She also might not see eye-to-eye with other Democrats about things like testing waivers the Education Department might give to states due to the pandemic’s disruption; Murray supported DeVos’ announcement earlier this year that states shouldn’t expect those waivers, although the Biden administration might have other ideas.
Otherwise, Ellerson Ng said Murray has been a “big champion” of coronavirus relief for schools, and that will likely continue in the next Congress.
Murray holds several powerful positions on Capitol Hill. She is the third-ranking member of Senate Democrats’ leadership team and is also a senior Democrat on the Senate appropriations committee, which helps set annual federal spending levels for different departments. Her clout could serve education interests particularly well during upcoming coronavirus relief negotiations if she adds the leadership of the education committee to her portfolio.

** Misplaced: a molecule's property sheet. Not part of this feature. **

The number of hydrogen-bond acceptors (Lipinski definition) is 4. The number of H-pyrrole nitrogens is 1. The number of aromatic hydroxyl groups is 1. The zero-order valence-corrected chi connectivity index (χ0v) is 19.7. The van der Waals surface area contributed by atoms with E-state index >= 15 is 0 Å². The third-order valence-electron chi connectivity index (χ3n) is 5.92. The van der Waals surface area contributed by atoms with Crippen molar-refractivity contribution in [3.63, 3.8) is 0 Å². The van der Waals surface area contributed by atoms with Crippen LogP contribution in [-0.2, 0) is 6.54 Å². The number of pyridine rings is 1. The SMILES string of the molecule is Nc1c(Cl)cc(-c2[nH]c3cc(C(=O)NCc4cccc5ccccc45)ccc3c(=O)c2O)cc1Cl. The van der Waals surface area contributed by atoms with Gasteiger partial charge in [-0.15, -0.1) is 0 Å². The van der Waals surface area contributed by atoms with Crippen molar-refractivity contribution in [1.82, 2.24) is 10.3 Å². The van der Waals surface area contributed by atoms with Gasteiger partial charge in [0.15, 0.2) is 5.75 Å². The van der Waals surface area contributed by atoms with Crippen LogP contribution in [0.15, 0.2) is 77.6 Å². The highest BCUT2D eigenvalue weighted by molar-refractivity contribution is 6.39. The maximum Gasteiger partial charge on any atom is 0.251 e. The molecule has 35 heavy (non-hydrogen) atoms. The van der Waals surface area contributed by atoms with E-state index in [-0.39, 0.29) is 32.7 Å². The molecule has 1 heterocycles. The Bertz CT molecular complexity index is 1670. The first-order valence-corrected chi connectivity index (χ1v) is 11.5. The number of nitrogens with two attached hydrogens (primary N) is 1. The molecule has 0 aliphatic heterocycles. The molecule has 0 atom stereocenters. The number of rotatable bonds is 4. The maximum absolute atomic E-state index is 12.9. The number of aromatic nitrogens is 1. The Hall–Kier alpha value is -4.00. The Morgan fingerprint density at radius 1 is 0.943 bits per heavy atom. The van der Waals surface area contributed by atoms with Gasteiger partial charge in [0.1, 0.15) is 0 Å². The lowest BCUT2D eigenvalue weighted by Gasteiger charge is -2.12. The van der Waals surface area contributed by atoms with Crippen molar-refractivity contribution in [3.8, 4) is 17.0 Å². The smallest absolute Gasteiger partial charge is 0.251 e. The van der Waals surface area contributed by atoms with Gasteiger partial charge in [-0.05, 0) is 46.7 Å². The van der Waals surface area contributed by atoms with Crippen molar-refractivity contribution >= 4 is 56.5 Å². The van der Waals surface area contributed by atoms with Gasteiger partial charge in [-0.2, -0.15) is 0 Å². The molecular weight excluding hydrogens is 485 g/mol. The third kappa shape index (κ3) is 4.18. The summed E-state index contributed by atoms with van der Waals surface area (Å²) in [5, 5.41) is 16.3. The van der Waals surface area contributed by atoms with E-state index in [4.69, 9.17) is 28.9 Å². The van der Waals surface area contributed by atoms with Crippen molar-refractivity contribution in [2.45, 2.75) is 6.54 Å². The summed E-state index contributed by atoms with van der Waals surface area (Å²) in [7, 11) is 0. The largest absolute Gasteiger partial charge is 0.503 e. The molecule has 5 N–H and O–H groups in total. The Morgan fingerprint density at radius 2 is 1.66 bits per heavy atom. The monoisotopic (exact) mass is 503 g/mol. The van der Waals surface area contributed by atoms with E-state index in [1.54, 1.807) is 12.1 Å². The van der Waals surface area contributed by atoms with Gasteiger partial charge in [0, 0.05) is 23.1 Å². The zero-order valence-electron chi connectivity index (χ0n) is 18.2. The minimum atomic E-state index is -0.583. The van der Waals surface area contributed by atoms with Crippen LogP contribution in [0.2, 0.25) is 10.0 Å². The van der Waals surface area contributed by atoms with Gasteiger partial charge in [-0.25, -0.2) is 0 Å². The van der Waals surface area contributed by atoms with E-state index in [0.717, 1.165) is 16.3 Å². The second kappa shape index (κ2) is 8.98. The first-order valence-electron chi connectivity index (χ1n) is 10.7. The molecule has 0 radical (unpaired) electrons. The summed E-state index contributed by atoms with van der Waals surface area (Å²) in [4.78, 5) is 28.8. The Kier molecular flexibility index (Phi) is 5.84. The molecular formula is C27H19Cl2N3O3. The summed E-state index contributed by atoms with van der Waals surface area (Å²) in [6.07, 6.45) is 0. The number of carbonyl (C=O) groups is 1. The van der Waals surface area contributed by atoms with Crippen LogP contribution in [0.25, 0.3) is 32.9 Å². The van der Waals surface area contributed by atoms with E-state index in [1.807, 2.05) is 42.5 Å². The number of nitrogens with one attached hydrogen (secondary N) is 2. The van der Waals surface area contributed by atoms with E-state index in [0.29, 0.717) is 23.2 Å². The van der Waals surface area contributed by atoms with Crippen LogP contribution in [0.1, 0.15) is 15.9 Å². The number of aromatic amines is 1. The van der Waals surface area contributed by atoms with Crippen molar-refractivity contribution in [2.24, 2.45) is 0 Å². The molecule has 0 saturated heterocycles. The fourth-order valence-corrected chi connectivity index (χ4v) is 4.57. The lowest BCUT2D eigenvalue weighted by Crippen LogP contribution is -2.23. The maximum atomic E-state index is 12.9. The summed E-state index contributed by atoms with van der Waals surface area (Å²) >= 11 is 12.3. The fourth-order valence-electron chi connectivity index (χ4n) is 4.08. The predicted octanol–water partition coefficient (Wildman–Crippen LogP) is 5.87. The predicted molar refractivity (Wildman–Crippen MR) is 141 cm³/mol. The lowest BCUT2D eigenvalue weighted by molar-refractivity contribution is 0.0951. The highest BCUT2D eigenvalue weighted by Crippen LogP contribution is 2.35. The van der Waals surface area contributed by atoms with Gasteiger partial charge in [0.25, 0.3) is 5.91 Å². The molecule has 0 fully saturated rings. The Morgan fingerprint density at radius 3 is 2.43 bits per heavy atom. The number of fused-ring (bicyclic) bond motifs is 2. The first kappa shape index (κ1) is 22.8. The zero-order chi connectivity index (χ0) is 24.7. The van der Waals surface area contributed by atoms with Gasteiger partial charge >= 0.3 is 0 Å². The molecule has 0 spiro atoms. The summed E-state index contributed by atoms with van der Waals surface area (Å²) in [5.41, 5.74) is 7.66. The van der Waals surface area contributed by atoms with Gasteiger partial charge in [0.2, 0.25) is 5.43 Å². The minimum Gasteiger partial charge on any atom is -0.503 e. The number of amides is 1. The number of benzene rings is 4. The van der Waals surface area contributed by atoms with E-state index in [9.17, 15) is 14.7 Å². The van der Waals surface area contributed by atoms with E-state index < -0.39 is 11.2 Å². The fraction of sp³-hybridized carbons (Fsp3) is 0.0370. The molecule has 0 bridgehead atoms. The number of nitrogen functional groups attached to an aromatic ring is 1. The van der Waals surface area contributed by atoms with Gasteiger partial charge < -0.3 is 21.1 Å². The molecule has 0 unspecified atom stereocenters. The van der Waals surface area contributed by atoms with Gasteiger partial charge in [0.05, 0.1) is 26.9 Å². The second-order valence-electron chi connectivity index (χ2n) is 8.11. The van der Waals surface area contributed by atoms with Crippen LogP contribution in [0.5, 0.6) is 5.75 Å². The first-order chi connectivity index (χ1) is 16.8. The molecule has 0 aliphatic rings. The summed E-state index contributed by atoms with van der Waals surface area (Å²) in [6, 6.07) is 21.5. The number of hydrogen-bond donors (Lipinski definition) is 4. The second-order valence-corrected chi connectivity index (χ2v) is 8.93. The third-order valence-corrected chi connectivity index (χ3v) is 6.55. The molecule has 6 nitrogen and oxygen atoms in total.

“That becomes a catch-all for a lot of stuff,” said Carlson of the elementary principal schools group. “You have to lobby for your priorities and your committee’s priorities to be in there. For her to be in leadership is advantageous.”
Although they failed in their 2020 presidential bids, Sen. Elizabeth Warren, D-Mass., and Sanders could remain on the committee as high-profile senators and see their roles expand if Democrats control the panel.
Photos: Sen. Richard Burr, R-N.C., speaks during a Senate Health, Education, Labor and Pensions Committee hearing earlier this year (Al Drago/Pool via AP); Sen. Patty Murray, D-Wash., speaks about the coronavirus on Capitol Hill earlier this year (AP Photo/Alex Brandon). (Diptych by Andrew Ujifusa/Education Week)
A version of this article appeared in the November 18, 2020 edition of Education Week as Who Could End Up Heading Top Senate Panel on Education Issues